Weekend Reading: Science

science

Mathematics and science tools often depend on cluster and high performance computing, both undeniably Linux strengths. Couple that with the maturity of the science tools available for Linux and you get a lot of computational bang for your buck. Join us this weekend as we review physics, chemistry, biology, astronomy, and other science programs for Linux.

Open Science Means Open Source--Or, at Least, It Should

Why open source was actually invented in 1665.

Getting Started with Scilab

Introducing one of the larger scientific lab packages for Linux.

A Look at KDE's KAlgebra

This article looks at one of the programs specifically available in the KDE desktop environment, KAlgebra.

Atomic Modeling with GAMGI

General Atomistic Modelling Graphic Interface, or GAMGI, provides a very complete set of tools that allows you to design and visualize fairly complex molecules.

Drawing Feynman Diagrams for Fun and Profit with JaxoDraw

In physics, there's a powerful technique for visualizing particle interactions at the quantum level. This technique uses something called Feynman diagrams, invented by physicist Richard Feynman. These diagrams help visualize what happens when one or more particles have some kind of interaction.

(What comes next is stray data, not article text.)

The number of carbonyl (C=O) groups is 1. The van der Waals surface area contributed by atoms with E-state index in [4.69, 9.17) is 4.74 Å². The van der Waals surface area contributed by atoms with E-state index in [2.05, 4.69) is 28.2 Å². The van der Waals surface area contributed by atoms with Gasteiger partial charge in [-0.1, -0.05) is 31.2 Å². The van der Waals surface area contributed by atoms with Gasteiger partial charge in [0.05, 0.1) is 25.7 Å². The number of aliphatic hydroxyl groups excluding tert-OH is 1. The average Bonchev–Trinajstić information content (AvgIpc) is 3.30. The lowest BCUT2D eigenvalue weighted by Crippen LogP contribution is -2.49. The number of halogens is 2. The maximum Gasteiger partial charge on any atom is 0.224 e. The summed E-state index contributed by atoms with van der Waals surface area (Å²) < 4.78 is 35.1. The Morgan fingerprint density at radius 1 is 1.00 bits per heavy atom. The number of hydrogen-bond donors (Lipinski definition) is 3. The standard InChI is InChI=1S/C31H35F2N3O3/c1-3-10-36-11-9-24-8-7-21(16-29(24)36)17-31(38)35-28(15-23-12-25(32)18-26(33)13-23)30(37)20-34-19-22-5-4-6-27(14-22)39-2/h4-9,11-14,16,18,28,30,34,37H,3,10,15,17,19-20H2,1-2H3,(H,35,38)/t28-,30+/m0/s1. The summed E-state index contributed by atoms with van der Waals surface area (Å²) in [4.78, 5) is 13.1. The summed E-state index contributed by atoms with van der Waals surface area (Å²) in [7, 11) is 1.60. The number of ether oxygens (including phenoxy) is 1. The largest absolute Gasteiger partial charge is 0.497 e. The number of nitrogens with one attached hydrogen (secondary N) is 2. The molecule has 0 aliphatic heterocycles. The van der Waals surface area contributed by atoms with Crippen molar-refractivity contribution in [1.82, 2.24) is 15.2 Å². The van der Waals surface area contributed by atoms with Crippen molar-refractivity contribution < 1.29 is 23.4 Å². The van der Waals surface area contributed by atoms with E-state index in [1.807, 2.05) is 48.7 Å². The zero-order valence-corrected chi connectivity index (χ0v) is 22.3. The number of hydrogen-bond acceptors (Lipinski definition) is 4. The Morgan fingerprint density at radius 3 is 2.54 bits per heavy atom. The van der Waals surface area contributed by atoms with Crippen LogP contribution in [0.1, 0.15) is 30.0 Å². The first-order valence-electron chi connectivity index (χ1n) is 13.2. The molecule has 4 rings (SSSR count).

Visualizing Molecules with EasyChem

Introducing EasyChem, a program that generates publication-quality images of molecular structures.

Astronomy Software by Any Other Name

Similar to other larger astronomy programs, you can use SkyChart from the desktop to the observatory.

Modeling the Entire Universe

For this article, I want to look at the largest thing possible, the whole universe. At least, that's the claim made by Celestia, the software package I'm introducing here. 

A Good Front End for R

R is the de facto statistical package in the Open Source world. It's also quickly becoming the default data-analysis tool in many scientific disciplines.